Commonwealth Bank of Australia has unveiled Kaching, a mobile phone application and case capable of conducting NFC-based, e-mail P2P, and Facebook payments from a single handheld device.
Commbank Kaching combines peer-to-peer payments via the phone's contacts and email addresses, and 'social payments' via a user's Facebook friends along with NFC contactless technology.
Reflecting customer uptake of CBA mobile banking services, Kaching will initially be available on the iPhone only. Seventy-nine per cent of smartphone log-ins by CBA customers arrive via an iPhone, says the bank.
CBA is mounting a big investment in mobile technology on the back of a recent surge in uptake by consumers. Figures reveal that in August this year, over 16 million logons were made to CBA's online platform NetBank using a mobile device. This represents a 229% increase from the same period last year.
David Lindberg, executive general manager cards, payments and retail strategy says: "The recent explosion in uptake of digital and smartphone technology has revolutionised how we all transact, interact and communicate with each other, and this new application will make the dream of mobile payments a reality."
The Kaching app will be freely available from Apple's app store. Once the customer has selected an account to both receive and make payments from, Commbank Kaching will enable them to pay anyone via MasterCard PayPass, an email address, phone number or Facebook friendship. Depending on the format selected for payment, the transaction will either take place instantly, or generate a unique code for delivery to the recipient, allowing them to access their payment online at a convenient time.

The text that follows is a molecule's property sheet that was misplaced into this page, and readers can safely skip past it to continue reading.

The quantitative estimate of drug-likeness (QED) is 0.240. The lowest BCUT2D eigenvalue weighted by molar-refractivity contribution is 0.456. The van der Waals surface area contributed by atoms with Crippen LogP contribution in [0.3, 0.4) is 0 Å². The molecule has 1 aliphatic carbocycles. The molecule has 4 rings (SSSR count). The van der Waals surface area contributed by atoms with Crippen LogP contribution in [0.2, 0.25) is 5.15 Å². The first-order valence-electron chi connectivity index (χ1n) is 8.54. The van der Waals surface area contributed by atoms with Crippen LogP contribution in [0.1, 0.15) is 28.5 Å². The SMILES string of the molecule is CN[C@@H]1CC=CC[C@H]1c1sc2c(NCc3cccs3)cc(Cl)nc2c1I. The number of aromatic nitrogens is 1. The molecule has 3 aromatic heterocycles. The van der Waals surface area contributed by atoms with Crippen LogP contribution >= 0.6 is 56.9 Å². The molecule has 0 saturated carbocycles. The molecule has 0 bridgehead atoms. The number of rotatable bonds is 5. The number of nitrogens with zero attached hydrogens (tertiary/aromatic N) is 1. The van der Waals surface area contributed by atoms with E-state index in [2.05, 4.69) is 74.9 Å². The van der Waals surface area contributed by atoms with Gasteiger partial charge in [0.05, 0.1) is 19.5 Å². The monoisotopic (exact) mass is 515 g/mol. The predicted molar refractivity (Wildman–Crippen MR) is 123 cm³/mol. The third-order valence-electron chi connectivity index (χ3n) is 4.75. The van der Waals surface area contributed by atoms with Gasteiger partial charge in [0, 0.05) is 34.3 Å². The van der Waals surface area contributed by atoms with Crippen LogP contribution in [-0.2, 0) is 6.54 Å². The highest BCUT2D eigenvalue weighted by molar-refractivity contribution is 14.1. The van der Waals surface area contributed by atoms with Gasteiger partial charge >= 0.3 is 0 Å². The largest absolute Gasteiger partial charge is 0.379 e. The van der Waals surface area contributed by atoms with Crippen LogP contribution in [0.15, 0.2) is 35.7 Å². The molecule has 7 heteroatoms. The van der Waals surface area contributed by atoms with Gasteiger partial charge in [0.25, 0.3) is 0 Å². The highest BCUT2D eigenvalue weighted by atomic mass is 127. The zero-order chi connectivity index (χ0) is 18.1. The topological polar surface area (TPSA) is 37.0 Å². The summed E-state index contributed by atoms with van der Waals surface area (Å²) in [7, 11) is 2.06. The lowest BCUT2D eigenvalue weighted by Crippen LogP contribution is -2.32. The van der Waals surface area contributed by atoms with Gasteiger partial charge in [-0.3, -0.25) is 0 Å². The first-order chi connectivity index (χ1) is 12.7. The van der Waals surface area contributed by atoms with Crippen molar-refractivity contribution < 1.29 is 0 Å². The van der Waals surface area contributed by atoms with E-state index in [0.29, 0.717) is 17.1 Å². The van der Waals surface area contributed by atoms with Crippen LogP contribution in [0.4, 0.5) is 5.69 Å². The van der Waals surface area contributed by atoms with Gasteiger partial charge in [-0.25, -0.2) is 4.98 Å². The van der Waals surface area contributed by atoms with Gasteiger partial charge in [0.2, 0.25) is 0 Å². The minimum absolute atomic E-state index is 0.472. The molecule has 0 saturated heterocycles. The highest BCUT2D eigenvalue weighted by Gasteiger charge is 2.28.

Users wishing to activate the NFC functionality will need to use an iCarte cover - billed as an interim technology by the bank - which is available for purchase during the app installation process. With the cover in place, customers can make payments of up to $100 by a simple tap of a phone in retailers with MasterCard PayPass-enabled terminals.
"Mobile and online social payment is the next step in transaction technology," says Lindberg. "Already, more than half our 10 million customers own a smartphone, and Australians are 65 per cent more likely than the British to bank on their phones. Now, for the first time, Australian consumers will no longer have to rely on cash or cards to make payments to family, friends or even businesses."